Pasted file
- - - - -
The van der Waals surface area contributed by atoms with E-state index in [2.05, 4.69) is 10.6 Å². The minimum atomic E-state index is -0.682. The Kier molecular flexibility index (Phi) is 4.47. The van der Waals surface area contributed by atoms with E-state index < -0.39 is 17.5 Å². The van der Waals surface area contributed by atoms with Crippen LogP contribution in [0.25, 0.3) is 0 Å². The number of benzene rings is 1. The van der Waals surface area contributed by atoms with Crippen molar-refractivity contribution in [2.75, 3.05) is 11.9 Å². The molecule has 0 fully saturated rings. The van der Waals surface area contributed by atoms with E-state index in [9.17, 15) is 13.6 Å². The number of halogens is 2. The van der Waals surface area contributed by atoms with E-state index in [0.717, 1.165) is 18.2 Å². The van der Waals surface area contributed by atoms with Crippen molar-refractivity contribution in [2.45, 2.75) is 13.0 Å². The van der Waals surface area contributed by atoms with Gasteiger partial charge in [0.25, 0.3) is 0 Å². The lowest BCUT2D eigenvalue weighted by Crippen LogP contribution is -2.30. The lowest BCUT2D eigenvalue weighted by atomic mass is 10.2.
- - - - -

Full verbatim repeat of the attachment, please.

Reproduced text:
The van der Waals surface area contributed by atoms with E-state index in [2.05, 4.69) is 10.6 Å². The minimum atomic E-state index is -0.682. The Kier molecular flexibility index (Phi) is 4.47. The van der Waals surface area contributed by atoms with E-state index < -0.39 is 17.5 Å². The van der Waals surface area contributed by atoms with Crippen LogP contribution in [0.25, 0.3) is 0 Å². The number of benzene rings is 1. The van der Waals surface area contributed by atoms with Crippen molar-refractivity contribution in [2.75, 3.05) is 11.9 Å². The molecule has 0 fully saturated rings. The van der Waals surface area contributed by atoms with E-state index in [9.17, 15) is 13.6 Å². The number of halogens is 2. The van der Waals surface area contributed by atoms with E-state index in [0.717, 1.165) is 18.2 Å². The van der Waals surface area contributed by atoms with Crippen molar-refractivity contribution in [2.45, 2.75) is 13.0 Å². The van der Waals surface area contributed by atoms with Gasteiger partial charge in [0.25, 0.3) is 0 Å². The lowest BCUT2D eigenvalue weighted by Crippen LogP contribution is -2.30. The lowest BCUT2D eigenvalue weighted by atomic mass is 10.2.